I explain how early in the night the same 4 priests as before come to their campfire, having somehow gotten lost and deprived, the fifth of their number who was afflicted recently perishing. They look shaken, and are clearly completely out of their depth beyond their cloistered halls. The party take them in, break bread, and offer to escort them back to town. The remaining trip is uneventful, they unload the valuables, and resupply with gear. They acquire riding horses and saddle bags, now realising the value of extra carrying capacity. The return trip to Sire Chyde's tomb is an easy ride.
This time they find a twitching stag skeleton on the altar. Clover attempts to turn the undead, but no dice. Ebbli breaks ground on her knack for birdspeaking, and learns last night two robed humanoids came here and performed a ritual sacrifice, then left heading east. Unsure what to do about this situation, they leave the skeleton as-is and enter the barrow once more.
They travel through the family crypt again, now the skeletons sit at the edge of the fissure re-enacting the process of tending to wounds after battle. Ebbli wants to knight them for their service, and Shank seizes the opportunity to honour his namesake, claiming one of their necklaces (500gp) while the other topples forward down into the fissure (missed a DEX check). Our group has played together for years, and these sort of intra-party conflicts are fortunately handled with aplomb by the players.
Returning to the destined stone hound chamber, they speak their names, and the door opens before them (I try to fake them out with grinding stone and clanking chains, but they can read me too well). Beyond is the tomb of Sir Chyde, and his ghost kneeling before a painting of his betrothed. They get a bit of the old exposition, but he remains coy about the Princess, as he requires they ask her directly, stating it would not be his place to speak on her behalf.
I change up the backstory a bit here: Sir Chyde was killed in his bed the night before the great battle by an assassin, and his brother Brigford the Wise stepped up from his life of knavery and rakishness to don his armour and wield his blade, presenting himself as Sir Chyde in the coming battle, so that morale would not falter. It played well - the group enjoys progressively learning setting lore that connects to people and places they are presently investing in.
The ghost of Sir Chyde wills that they take the ring from his corpse and bring it to the Princess, to allow her to move on from her eternal engagement. He indicates they can find her in the "other realm" via the two untraversed flights of stairs they have so far found. They agree, and Ebbli takes the full plate armour to hopefully have re-fitted for her unusual frame, and they take the portrait of the princess (1500gp) back to the main entrance.
They proceed down one of the flights of stairs, seeing the pool-covered room beneath the family crypt transform as they cross a threshold of spectral votive candles, becoming a lake of frozen ice surrounding a white marble tower in a frost-covered glade. They surmise they aren't in Dolmenwood anymore, and immediately ponder how long they should linger here as time might travel differently in Faerie. Oh, how I have taught you well, little ones.
Gateway to Dolmenwood. Winter's Daughter is unsurprisingly an excellent introductory adventure for a group of players who have read nothing of the setting before. It succinctly captures the whimsical weird fiction tone, and introduces several important factions (Cold Prince, Drune, Pluritine Church) and their common history. There is no canonical location for the adventure in Dolmenwood, but I'm very satisfied with where I chose to put it (hex 0810). It's a convenient jaunt from Lankshorn for a 1st level party, it ties in the Drune sacrifice at the altar with the local Drune cottage, and the local plot of Thrattlewhit and Pollith is a nice thematic parallel of the tragic love story between Sir Chyde and Princess Snowfall-at-Dusk. I want to play up the angle that faerie minds take relatable human concepts and emotions, and drive them to a point of inhumanity.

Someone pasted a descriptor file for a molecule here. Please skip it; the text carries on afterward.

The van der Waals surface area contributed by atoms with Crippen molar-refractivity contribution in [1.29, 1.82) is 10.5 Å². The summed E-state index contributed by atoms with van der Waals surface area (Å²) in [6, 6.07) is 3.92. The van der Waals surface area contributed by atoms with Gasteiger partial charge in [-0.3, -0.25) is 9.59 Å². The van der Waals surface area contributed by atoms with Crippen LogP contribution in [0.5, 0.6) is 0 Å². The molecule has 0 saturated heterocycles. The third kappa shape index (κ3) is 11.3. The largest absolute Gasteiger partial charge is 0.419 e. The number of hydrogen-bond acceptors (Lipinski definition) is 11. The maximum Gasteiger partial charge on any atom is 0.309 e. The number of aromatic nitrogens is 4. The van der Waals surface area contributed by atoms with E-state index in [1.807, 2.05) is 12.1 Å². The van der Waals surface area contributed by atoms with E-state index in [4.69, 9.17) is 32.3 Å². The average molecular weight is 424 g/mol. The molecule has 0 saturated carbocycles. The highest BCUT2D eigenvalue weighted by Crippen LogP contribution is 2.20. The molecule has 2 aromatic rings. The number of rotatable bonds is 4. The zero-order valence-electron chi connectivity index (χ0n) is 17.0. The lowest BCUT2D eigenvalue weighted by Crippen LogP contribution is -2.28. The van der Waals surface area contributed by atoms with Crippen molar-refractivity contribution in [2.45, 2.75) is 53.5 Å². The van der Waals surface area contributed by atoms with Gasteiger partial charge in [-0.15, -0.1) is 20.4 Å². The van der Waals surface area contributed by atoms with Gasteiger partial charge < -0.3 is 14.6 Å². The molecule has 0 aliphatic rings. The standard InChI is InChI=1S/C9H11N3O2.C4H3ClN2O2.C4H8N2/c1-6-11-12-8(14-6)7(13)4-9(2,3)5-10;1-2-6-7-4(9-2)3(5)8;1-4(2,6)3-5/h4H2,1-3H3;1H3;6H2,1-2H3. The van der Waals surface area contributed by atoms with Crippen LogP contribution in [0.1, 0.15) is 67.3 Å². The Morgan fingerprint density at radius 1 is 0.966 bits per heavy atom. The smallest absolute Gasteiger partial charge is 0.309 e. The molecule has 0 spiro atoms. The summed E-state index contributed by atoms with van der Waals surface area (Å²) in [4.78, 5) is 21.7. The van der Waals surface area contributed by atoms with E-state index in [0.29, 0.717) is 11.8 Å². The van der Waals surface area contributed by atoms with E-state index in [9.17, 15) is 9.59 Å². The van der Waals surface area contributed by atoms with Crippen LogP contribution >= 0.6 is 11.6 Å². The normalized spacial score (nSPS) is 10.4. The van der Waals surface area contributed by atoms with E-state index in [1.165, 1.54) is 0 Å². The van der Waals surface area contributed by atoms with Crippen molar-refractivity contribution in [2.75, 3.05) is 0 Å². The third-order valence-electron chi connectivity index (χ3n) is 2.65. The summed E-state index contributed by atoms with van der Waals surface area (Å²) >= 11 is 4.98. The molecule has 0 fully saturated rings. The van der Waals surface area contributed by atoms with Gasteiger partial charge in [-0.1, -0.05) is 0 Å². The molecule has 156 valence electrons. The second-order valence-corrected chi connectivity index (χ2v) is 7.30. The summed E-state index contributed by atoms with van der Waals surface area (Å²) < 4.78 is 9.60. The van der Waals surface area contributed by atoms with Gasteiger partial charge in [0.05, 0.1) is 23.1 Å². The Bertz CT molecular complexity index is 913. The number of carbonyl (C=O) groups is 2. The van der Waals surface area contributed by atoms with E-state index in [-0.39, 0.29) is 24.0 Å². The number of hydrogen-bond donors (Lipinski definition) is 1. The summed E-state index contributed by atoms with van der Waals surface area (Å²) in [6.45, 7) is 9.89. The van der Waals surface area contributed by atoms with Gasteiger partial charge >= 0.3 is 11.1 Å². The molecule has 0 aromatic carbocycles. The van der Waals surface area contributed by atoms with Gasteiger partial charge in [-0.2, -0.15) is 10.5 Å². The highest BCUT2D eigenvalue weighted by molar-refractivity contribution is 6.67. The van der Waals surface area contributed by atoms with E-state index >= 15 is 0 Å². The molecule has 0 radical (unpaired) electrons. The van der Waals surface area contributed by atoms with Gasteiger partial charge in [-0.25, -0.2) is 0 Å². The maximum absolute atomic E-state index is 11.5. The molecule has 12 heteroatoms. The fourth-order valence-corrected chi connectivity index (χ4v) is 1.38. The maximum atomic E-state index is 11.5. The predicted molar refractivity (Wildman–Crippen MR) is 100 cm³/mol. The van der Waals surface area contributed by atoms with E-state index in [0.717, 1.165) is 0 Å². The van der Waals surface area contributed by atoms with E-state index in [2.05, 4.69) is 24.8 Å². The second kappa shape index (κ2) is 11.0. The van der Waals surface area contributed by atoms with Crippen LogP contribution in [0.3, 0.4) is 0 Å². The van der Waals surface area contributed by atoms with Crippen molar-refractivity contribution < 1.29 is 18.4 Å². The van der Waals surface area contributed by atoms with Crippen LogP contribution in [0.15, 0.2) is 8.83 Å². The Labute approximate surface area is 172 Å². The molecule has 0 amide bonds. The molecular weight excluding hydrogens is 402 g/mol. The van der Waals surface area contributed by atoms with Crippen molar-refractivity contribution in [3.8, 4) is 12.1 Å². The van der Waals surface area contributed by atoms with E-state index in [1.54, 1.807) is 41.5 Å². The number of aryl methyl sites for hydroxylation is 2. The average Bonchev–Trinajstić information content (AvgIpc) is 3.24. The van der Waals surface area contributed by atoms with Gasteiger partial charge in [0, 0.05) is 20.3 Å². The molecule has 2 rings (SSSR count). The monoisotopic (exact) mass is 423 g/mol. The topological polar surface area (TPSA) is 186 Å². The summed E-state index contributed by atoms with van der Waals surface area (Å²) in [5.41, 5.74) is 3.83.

Combat is a Deadly Swinger. Despite already making a couple of concessions to ameliorate the famous deadliness of 1st level B/X play (maximum HP at first level and dying at exactly 0 HP rather than instantly dead), the fight with the holy objects had me sweating for the players. I have warned them that characters can easily die (and we've played several campaigns recently where I have made good on that promise), but I can see they have really bonded with their little people already, and would take a loss pretty hard already. I still don't love rolling to hit and damage separately, but I'm sticking at it for now, as I wanted to try playing mostly faithful to the written rules for this campaign.
A Pleasing Heft. Both the overland hexcrawl and the underground dungeon-crawl put together by Gavin are dense compared to classic old-school published scenarios. There are almost no empty rooms here, yet the material remains easy to use at the table due to the now well-known attention to information presentation, and general concision. I am a big fan of this approach - I've read all the theory on why exploring sparser spaces with 'breathing room' is meant to be virtuous - but in actual play this level of density just feels right.
XP for GP. This is absolutely working as intended for incentivising player behaviour, and I can tell it is a source of enjoyable engagement from a gamist perspective. It does however sit somewhat at odds for me with the general tone of Dolmenwood, and our characters in particular. There are plenty of strong hooks that would be driving play without the systematised 'greed is good.' I will not be surprised if at some stage I switch us over to Cairn 2E or similar, and I will have mixed feelings about jettisoning XP for GP when that time comes.
If you've got your own thoughts on Dolmenwood, Winter's Daughter, or any of the topics raised in my reflections, then I'd love to see your comment below! I'm making an effort to try and comment more on other peoples' blogs this year, as I (presume) they like seeing someone else has read and engaged with their writing, and interacting in places like Discord often feels like just throwing leaves into the wind.